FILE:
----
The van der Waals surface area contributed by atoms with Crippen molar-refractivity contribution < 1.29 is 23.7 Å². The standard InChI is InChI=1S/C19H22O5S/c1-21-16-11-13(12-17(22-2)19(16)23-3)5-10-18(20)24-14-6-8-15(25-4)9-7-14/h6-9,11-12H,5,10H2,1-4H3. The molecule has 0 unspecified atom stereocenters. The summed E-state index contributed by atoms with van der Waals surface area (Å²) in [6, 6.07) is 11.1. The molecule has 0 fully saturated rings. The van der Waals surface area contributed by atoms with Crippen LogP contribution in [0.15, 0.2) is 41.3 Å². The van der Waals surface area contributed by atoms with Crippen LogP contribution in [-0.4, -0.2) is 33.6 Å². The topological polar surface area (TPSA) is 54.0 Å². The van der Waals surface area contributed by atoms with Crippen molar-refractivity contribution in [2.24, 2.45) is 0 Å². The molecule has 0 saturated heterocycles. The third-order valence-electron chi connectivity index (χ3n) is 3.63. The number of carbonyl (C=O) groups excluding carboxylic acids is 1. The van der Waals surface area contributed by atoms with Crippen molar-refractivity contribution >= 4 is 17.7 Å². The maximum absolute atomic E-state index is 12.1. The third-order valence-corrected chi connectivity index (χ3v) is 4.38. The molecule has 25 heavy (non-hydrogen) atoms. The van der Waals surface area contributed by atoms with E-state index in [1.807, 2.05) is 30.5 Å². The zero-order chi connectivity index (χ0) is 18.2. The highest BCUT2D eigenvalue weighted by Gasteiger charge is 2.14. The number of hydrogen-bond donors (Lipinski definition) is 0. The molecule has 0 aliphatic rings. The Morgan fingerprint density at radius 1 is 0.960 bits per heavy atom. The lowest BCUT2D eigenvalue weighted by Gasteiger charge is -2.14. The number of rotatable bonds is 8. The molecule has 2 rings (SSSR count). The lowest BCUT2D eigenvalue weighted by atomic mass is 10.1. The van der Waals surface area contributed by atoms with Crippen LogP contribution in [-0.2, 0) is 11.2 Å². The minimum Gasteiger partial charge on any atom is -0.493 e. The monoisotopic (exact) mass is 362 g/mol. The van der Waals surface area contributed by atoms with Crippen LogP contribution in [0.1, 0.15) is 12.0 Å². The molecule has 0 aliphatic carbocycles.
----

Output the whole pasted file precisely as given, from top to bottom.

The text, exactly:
The van der Waals surface area contributed by atoms with Crippen molar-refractivity contribution < 1.29 is 23.7 Å². The standard InChI is InChI=1S/C19H22O5S/c1-21-16-11-13(12-17(22-2)19(16)23-3)5-10-18(20)24-14-6-8-15(25-4)9-7-14/h6-9,11-12H,5,10H2,1-4H3. The molecule has 0 unspecified atom stereocenters. The summed E-state index contributed by atoms with van der Waals surface area (Å²) in [6, 6.07) is 11.1. The molecule has 0 fully saturated rings. The van der Waals surface area contributed by atoms with Crippen LogP contribution in [0.15, 0.2) is 41.3 Å². The van der Waals surface area contributed by atoms with Crippen LogP contribution in [-0.4, -0.2) is 33.6 Å². The topological polar surface area (TPSA) is 54.0 Å². The van der Waals surface area contributed by atoms with Crippen molar-refractivity contribution in [2.24, 2.45) is 0 Å². The molecule has 0 saturated heterocycles. The third-order valence-electron chi connectivity index (χ3n) is 3.63. The number of carbonyl (C=O) groups excluding carboxylic acids is 1. The van der Waals surface area contributed by atoms with Crippen molar-refractivity contribution >= 4 is 17.7 Å². The maximum absolute atomic E-state index is 12.1. The third-order valence-corrected chi connectivity index (χ3v) is 4.38. The molecule has 25 heavy (non-hydrogen) atoms. The van der Waals surface area contributed by atoms with E-state index in [1.807, 2.05) is 30.5 Å². The zero-order chi connectivity index (χ0) is 18.2. The highest BCUT2D eigenvalue weighted by Gasteiger charge is 2.14. The number of hydrogen-bond donors (Lipinski definition) is 0. The molecule has 0 aliphatic rings. The Morgan fingerprint density at radius 1 is 0.960 bits per heavy atom. The lowest BCUT2D eigenvalue weighted by Gasteiger charge is -2.14. The number of rotatable bonds is 8. The molecule has 2 rings (SSSR count). The lowest BCUT2D eigenvalue weighted by atomic mass is 10.1. The van der Waals surface area contributed by atoms with Crippen LogP contribution in [-0.2, 0) is 11.2 Å². The minimum Gasteiger partial charge on any atom is -0.493 e. The monoisotopic (exact) mass is 362 g/mol. The van der Waals surface area contributed by atoms with Crippen LogP contribution in [0.1, 0.15) is 12.0 Å². The molecule has 0 aliphatic carbocycles.